Wednesday, November 05, 2008

[IWS] PRB: 2008 AFRICA POPULATION DATA SHEET and More [October 2008]

IWS Documented News Service
Institute for Workplace Studies----------------- Professor Samuel B. Bacharach
School of Industrial & Labor Relations
-------- Director, Institute for Workplace Studies
Cornell University
16 East 34th Street, 4th floor
---------------------- Stuart Basefsky
New York, NY 10016
-------------------------------Director, IWS News Bureau

Population Reference Bureau (PRB)

2008 Africa Population Data Sheet [October 2008]
[full-text, 11 pages]

Reproductive Health in Sub-Saharan Africa [October 2008]
[full-text, 4 pages]

Press Release
Africa Faces Mixed Progress, Daunting Challenges, in Improving Population Well-Being

(October 2008) Even as African women use family planning more and bear fewer children, the continent's youthful population will fuel the continent's growth for many decades to come. Africa's population of 967 million is projected to grow to 1.9 billion by 2050, according to the 2008 Africa Population Data Sheet, produced by the Population Reference Bureau (PRB) and the African Population and Health Research Center (APHRC).

The report highlights the regional differences within Africa, especially between sub-Saharan and Northern Africa. Contraceptive use has increased fastest in Northern and Southern Africa, and as a result, the number of children the average woman in those regions has during her lifetime has dropped from nearly six children in the early 1980s to around three in 2005. This has slowed population growth in those regions. In most Eastern, Western, and Middle African countries, however, use of family planning remains low, and fertility rates have dropped little, with women averaging between five and six children.

Educational attainment, considered an important element in reducing poverty, has increased in many countries, especially at the primary level. But fewer than 75 percent of primary school-age children were enrolled in primary school in Chad, Ethiopia, Nigeria, and several other countries. African countries have made less progress getting children to advance to secondary school. For all of sub-Saharan Africa, the average net enrollment for secondary school is 28 percent.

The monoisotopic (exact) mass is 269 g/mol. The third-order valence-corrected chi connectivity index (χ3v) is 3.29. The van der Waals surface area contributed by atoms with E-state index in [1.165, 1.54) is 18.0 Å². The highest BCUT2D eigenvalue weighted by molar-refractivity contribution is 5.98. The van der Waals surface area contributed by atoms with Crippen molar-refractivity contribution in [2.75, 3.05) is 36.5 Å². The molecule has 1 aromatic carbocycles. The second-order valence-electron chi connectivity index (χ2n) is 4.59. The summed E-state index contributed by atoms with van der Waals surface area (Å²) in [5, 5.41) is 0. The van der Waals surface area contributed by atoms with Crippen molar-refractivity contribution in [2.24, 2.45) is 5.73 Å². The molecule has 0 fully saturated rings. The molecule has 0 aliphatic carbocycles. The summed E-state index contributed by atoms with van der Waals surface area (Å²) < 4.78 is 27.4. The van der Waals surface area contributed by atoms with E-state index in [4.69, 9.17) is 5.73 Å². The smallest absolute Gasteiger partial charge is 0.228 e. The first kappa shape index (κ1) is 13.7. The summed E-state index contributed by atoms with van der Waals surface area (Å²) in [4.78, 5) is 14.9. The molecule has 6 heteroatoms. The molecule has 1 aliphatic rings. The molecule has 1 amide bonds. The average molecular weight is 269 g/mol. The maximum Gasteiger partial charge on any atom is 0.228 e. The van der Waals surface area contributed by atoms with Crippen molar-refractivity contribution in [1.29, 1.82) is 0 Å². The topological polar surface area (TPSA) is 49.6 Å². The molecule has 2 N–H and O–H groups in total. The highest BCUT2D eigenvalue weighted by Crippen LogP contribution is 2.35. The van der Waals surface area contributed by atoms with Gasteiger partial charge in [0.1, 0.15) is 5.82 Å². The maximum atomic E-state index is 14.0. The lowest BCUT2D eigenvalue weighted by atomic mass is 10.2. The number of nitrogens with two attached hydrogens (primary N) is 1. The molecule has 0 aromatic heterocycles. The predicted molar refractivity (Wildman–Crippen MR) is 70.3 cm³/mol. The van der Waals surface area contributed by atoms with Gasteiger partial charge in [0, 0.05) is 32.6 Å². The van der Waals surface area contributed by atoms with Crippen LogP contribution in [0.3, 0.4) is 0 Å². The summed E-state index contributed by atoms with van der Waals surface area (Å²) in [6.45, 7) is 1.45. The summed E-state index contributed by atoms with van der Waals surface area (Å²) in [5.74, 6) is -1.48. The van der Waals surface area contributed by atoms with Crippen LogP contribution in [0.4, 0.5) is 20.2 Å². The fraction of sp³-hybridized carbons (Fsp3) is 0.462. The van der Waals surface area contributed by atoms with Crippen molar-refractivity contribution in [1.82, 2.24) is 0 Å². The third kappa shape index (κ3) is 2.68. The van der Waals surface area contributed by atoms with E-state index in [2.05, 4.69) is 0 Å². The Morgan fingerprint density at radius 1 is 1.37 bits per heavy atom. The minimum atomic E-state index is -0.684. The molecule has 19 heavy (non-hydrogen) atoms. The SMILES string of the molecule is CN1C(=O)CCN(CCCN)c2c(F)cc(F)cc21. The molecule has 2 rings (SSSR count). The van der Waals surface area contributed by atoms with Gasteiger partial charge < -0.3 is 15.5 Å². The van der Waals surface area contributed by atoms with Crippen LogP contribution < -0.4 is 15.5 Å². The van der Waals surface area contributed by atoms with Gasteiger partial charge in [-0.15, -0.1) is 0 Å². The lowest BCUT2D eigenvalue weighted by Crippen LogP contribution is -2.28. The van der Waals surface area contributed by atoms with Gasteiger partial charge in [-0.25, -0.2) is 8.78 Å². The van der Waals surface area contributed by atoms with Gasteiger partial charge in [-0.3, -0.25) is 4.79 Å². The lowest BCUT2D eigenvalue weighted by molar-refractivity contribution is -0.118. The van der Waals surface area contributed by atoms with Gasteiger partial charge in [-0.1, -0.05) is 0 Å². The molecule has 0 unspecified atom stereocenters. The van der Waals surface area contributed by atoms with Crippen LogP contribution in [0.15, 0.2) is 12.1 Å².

The 2008 Africa Population Data Sheet also includes a series of indicators on population growth, urbanization, family planning use, teenage motherhood, HIV/AIDS, and gross national income per capita for African countries. It was a collaborative project involving staff at PRB in Washington, D.C., and APHRC in Nairobi.

This information is provided to subscribers, friends, faculty, students and alumni of the School of Industrial & Labor Relations (ILR). It is a service of the Institute for Workplace Studies (IWS) in New York City. Stuart Basefsky is responsible for the selection of the contents which is intended to keep researchers, companies, workers, and governments aware of the latest information related to ILR disciplines as it becomes available for the purposes of research, understanding and debate. The content does not reflect the opinions or positions of Cornell University, the School of Industrial & Labor Relations, or that of Mr. Basefsky and should not be construed as such. The service is unique in that it provides the original source documentation, via links, behind the news and research of the day. Use of the information provided is unrestricted. However, it is requested that users acknowledge that the information was found via the IWS Documented News Service.

Stuart Basefsky                   
Director, IWS News Bureau                
Institute for Workplace Studies 
Cornell/ILR School                        
16 E. 34th Street, 4th Floor             
New York, NY 10016                        
Telephone: (607) 255-2703                
Fax: (607) 255-9641                       

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